Posts Tagged ‘education’
Today, education is perhaps the most important function of state and local governments. Compulsory school attendance laws and the great expenditures for education both demonstrate our recognition of the importance of education to our democratic society. It is required in the performance of our most basic public responsibilities, even service in the armed forces. It is the very foundation of good citizenship. Today it is a principal instrument in awakening the child to cultural values, in preparing him for later professional training, and in helping him to adjust normally to his environment. In these days, it is doubtful that any child may reasonably be expected to succeed in life if he is denied the opportunity of an education. Such an opportunity, where the state has undertaken to provide it, is a right which must be made available to all on equal terms….
We conclude that in the field of public education the doctrine of “separate but equal” has no place. Separate educational facilities are inherently unequal.
Here are your top five posts from the last year, based solely on page views. The biggest thing driving traffic – one or two people who have a bigger megaphone than me passing it along. (My thanks to those people). Was there anything else they shared in common? Let’s take a look.
Also, don’t miss Top Five Posts that No One Read: 2012.
Ari Melber owes Marshall Ganz an apology.
Last week the Huffington Post broke a story about changes at Change.org based on leaked internal documents, because the company apparently was not going to make these changes public. As Melber notes, the changes include “ accept[ing] ‘corporate advertising, Republican Party solicitations, astroturf campaigns’ and conservative political sponsorships.” He suggests this is framed by critics as a betrayal of the sites founding mission (it’s quite clear it’s a pretty radical shift). In the abstract, I can see the point (although I disagree) of suggesting that providing access without respect to political orientation has value, although even if I concede that the secrecy cannot be defended. Yet even so, that change is only one part. But Melber’s not offering a ‘here’s what the two sides said’ story here.
If you apply a traditional coalition paradigm, the story is that Change.org began by teaming up with a loose coalition of liberal groups, found success, and then left them behind as it grew into a something that looks more like a self-sustaining global technology company than a progressive meetup. That is the story of betrayal and “selling out.
But you can also apply an open-source paradigm, where the value of the system is defined by who it empowers and how it works, rather than any pre-set ideological objectives. Think of Wikipedia, or the bottom-up organizing models of Saul Alinsky and Marshall Ganz. Under this view, Change.org is simply expanding its civic services, and the more open, the better. While the open source view has loyal adherents, it is not a conventional ideology. It is a belief in a system.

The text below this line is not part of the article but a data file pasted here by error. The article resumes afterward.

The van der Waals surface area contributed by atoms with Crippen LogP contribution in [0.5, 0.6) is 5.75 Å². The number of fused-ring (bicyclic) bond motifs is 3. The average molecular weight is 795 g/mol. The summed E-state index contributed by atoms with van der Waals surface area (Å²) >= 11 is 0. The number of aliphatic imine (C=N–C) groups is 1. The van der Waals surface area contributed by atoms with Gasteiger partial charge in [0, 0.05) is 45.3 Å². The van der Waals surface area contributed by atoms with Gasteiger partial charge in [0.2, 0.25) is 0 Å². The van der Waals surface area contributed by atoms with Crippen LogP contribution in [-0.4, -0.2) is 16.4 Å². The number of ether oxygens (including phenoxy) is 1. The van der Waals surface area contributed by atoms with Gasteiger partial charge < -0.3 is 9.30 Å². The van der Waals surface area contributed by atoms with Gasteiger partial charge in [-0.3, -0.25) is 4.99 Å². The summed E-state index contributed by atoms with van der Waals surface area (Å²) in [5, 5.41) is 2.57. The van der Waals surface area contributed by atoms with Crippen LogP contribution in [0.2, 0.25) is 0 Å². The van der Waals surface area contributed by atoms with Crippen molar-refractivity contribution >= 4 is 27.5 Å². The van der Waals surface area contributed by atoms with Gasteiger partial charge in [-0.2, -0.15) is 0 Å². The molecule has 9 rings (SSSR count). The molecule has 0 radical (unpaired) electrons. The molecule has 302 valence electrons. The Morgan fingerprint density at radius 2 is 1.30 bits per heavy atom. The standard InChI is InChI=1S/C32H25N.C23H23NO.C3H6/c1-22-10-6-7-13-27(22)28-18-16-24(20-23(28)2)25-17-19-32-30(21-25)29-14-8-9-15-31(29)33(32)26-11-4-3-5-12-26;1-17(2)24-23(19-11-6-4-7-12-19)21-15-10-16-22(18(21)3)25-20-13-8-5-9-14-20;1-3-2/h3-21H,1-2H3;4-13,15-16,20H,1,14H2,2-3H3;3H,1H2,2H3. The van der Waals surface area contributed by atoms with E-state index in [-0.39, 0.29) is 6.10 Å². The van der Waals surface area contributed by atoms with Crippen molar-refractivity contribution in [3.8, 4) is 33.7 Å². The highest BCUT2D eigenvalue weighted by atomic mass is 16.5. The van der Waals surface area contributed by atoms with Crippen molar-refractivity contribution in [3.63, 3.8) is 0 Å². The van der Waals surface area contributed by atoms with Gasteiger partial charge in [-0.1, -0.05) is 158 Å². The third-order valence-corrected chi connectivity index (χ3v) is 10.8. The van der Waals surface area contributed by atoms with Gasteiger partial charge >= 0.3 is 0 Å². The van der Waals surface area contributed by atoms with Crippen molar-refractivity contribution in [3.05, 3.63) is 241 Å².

Navigating a battle between partisan, progressive organizing and decentralized petition drives is, at bottom, like trying to choose between the Democratic Party and democracy.
Did you catch that? What on earth does any of that have to do with “corporate advertising, Republican Party solicitations, astroturf campaigns”? Isn’t that the complete opposite of the “open-source paradigm” or of “small d democracy” or “bottom-up organizing”? And how does progressive values equate with Democratic Party?
The original HuffPo story argued that this move was in response to the controversy over Michele Rhee and Students First, although Melber doesn’t mention it.
Change.org leadership met in San Francisco this summer to hash out its new advertising policy following a public uproar in July over the site’s partnership with Michelle Rhee, whose organization works in opposition to labor unions. “[W]e looked long and hard at our client policy in the context of our vision. This was the most difficult part of the weekend, but after many hours of discussion and edge cases we ultimately agreed that the current closed approach is simply not feasible,” Change.org’s founder and CEO Ben Rattray wrote in an email to staff, which was also leaked to HuffPost by [Campaign for America's Future's Jeff] Bryant.
Labor and progressive organizations, which make up a sizable base of Change.org’s client list, threatened to pull out over the Rhee situation. After reports that Change.org was dropping Rhee and another controversial anti-union group as clients, the site continues to run her petitions.
What better illustration of the problem. Rhee’s astroturf group uses progressive rhetoric to attack public schools and teachers’ unions, with massive corporate backing. Change.org made promises to it users about its relationship with the group, which it failed to make good on, presumably because the relationship was lucrative and was valued above progressive principles.